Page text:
For many, July 4th and fireworks go hand-in-hand. However, each year, fire officials warn that, when amateurs and explosives are involved, Fourth of July fireworks very easily leave someone handless – or worse.
According to data on a report titled “Leave Fireworks to Pros,” from 2002 to 2011, there were 804 major fire and explosion incidents involving illegal fireworks reported in Massachusetts, which caused one civilian death, 18 civilian injuries, four fire service injuries and an estimated $2.5 million loss.
Except by licensed professionals, the use of fireworks is illegal in Massachusetts, which has adopted the Model Fireworks Law. It’s also illegal to transport fireworks into Massachusetts, and illegal fireworks can be confiscated on the spot.
On its website, the Quincy-based National Fire Protection Association, which advocates for the avoidance of consumer fireworks and encourages folks to enjoy professional displays, offers some “Fireworks Safety Tips.”
Those tips -- attached here as a PDF -- are essentially a reminder the safest way to enjoy fireworks is to just watch the fireworks at a public display put on by professionals. They also note that sparklers and firecrackers burn at 1,200 degrees Fahrenheit, which is more than hot enough to melt glass and cause a nasty third-degree burn.
Speaking of sparklers, according to the American Academy of Ophthalmology, those little incense-looking light sticks cause 27 percent of all fireworks-related injuries.
With all that being said, surely there will be some who defy danger and law for the entertainment of a backyard barbeque. So for those in that category, a company called Phantom Fireworks, which bills itself as the nation’s premier consumer fireworks retailer, has released some safety tips for backyard shows.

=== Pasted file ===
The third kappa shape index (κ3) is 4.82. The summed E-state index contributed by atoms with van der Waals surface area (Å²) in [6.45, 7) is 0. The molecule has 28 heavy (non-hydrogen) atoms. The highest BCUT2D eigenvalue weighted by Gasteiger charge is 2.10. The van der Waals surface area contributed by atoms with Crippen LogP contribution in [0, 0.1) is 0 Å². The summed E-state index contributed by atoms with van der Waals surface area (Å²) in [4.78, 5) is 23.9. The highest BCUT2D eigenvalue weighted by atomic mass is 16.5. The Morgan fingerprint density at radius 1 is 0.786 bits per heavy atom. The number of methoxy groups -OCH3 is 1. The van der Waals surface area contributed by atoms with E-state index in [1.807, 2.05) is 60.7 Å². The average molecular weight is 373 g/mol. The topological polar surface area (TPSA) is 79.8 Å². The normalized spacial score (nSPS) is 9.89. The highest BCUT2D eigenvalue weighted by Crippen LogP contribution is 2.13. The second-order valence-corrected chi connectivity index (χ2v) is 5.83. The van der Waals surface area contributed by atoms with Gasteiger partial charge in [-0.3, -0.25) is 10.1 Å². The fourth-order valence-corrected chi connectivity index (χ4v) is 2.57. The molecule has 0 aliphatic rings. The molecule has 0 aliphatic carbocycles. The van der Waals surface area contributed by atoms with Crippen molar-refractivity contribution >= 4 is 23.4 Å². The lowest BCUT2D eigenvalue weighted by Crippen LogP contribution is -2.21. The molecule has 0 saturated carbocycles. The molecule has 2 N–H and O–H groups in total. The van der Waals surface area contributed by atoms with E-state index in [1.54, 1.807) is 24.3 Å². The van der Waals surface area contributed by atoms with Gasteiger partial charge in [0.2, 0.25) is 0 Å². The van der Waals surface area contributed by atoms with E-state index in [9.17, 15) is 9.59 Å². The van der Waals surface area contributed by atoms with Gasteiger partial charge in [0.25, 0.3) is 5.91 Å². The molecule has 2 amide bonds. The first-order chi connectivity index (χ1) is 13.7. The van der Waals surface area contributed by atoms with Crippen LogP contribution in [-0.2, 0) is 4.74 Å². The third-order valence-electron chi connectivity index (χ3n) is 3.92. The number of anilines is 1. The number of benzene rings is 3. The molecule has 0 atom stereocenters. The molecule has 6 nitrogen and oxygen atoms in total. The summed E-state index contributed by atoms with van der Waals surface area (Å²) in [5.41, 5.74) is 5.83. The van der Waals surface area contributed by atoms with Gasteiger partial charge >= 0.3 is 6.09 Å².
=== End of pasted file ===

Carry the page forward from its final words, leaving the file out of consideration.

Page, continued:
“Phantom wants all our customers and friends to enjoy the fun and excitement of fireworks," said Bruce J. Zoldan, president of Phantom Fireworks, in a release on PRNewswire. "But we want them to do so in a safe and careful manner in areas where fireworks use will not endanger the environment. Unseasonably hot temperatures and dry conditions require extra precautions before, during and after a fireworks launch."
Those tips include:
- Select a large, paved surface when possible
- Keep fireworks away from wooded and grassy areas
- Soak the launch site before and all spent products after
- Keep a ready source of water available
- Designate an adult to watch the trajectory, make sure no fires are started and douse any that are
- Don’t let children or minors handle fireworks
So, what do you residents in the Dover-Sherborn area think about the matter? Do you think fireworks should remain illegal in Massachusetts?
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